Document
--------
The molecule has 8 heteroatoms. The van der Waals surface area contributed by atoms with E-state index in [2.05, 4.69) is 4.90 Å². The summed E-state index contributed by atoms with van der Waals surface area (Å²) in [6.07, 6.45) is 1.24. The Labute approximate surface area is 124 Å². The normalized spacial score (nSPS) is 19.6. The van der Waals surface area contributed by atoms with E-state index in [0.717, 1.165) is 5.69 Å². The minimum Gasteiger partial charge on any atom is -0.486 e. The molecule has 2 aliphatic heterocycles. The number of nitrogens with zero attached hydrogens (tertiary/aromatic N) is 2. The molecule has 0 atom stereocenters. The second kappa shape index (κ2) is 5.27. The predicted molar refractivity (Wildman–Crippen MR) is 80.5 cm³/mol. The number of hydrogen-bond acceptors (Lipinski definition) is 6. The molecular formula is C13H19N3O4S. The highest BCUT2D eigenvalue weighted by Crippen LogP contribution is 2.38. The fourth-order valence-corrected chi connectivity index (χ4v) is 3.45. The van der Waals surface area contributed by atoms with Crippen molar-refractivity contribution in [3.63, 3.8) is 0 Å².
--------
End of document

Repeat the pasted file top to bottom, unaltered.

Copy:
The molecule has 8 heteroatoms. The van der Waals surface area contributed by atoms with E-state index in [2.05, 4.69) is 4.90 Å². The summed E-state index contributed by atoms with van der Waals surface area (Å²) in [6.07, 6.45) is 1.24. The Labute approximate surface area is 124 Å². The normalized spacial score (nSPS) is 19.6. The van der Waals surface area contributed by atoms with E-state index in [0.717, 1.165) is 5.69 Å². The minimum Gasteiger partial charge on any atom is -0.486 e. The molecule has 2 aliphatic heterocycles. The number of nitrogens with zero attached hydrogens (tertiary/aromatic N) is 2. The molecule has 0 atom stereocenters. The second kappa shape index (κ2) is 5.27. The predicted molar refractivity (Wildman–Crippen MR) is 80.5 cm³/mol. The number of hydrogen-bond acceptors (Lipinski definition) is 6. The molecular formula is C13H19N3O4S. The highest BCUT2D eigenvalue weighted by Crippen LogP contribution is 2.38. The fourth-order valence-corrected chi connectivity index (χ4v) is 3.45. The van der Waals surface area contributed by atoms with Crippen molar-refractivity contribution in [3.63, 3.8) is 0 Å².